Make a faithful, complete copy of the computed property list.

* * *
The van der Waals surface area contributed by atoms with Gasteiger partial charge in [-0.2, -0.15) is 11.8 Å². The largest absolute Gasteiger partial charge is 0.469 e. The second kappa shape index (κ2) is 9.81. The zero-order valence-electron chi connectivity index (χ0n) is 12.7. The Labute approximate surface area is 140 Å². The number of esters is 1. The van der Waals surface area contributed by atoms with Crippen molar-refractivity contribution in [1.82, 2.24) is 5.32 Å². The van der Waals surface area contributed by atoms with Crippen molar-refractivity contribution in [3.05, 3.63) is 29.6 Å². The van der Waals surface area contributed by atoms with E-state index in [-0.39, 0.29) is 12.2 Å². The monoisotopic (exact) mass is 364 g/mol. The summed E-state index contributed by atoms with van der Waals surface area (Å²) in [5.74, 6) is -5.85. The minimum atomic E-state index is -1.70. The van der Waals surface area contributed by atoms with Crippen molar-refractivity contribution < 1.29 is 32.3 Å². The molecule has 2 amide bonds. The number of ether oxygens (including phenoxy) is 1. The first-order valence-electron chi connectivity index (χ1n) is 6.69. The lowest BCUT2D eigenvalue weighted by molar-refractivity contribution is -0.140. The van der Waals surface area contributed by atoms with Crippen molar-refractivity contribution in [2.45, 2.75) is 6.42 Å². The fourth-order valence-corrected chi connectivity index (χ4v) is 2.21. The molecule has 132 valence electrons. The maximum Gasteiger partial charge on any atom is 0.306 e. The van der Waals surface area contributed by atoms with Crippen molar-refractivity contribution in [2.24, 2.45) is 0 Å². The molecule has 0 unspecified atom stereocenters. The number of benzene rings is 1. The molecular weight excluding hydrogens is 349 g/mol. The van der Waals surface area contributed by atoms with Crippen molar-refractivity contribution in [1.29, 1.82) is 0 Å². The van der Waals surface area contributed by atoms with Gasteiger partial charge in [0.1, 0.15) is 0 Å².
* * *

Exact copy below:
The van der Waals surface area contributed by atoms with Gasteiger partial charge in [-0.2, -0.15) is 11.8 Å². The largest absolute Gasteiger partial charge is 0.469 e. The second kappa shape index (κ2) is 9.81. The zero-order valence-electron chi connectivity index (χ0n) is 12.7. The Labute approximate surface area is 140 Å². The number of esters is 1. The van der Waals surface area contributed by atoms with Crippen molar-refractivity contribution in [1.82, 2.24) is 5.32 Å². The van der Waals surface area contributed by atoms with Crippen molar-refractivity contribution in [3.05, 3.63) is 29.6 Å². The van der Waals surface area contributed by atoms with E-state index in [-0.39, 0.29) is 12.2 Å². The monoisotopic (exact) mass is 364 g/mol. The summed E-state index contributed by atoms with van der Waals surface area (Å²) in [5.74, 6) is -5.85. The minimum atomic E-state index is -1.70. The van der Waals surface area contributed by atoms with Crippen molar-refractivity contribution < 1.29 is 32.3 Å². The molecule has 2 amide bonds. The number of ether oxygens (including phenoxy) is 1. The first-order valence-electron chi connectivity index (χ1n) is 6.69. The lowest BCUT2D eigenvalue weighted by molar-refractivity contribution is -0.140. The van der Waals surface area contributed by atoms with Crippen molar-refractivity contribution in [2.45, 2.75) is 6.42 Å². The fourth-order valence-corrected chi connectivity index (χ4v) is 2.21. The molecule has 132 valence electrons. The maximum Gasteiger partial charge on any atom is 0.306 e. The van der Waals surface area contributed by atoms with Crippen molar-refractivity contribution in [2.24, 2.45) is 0 Å². The molecule has 0 unspecified atom stereocenters. The number of benzene rings is 1. The molecular weight excluding hydrogens is 349 g/mol. The van der Waals surface area contributed by atoms with Crippen molar-refractivity contribution in [1.29, 1.82) is 0 Å². The van der Waals surface area contributed by atoms with Gasteiger partial charge in [0.1, 0.15) is 0 Å².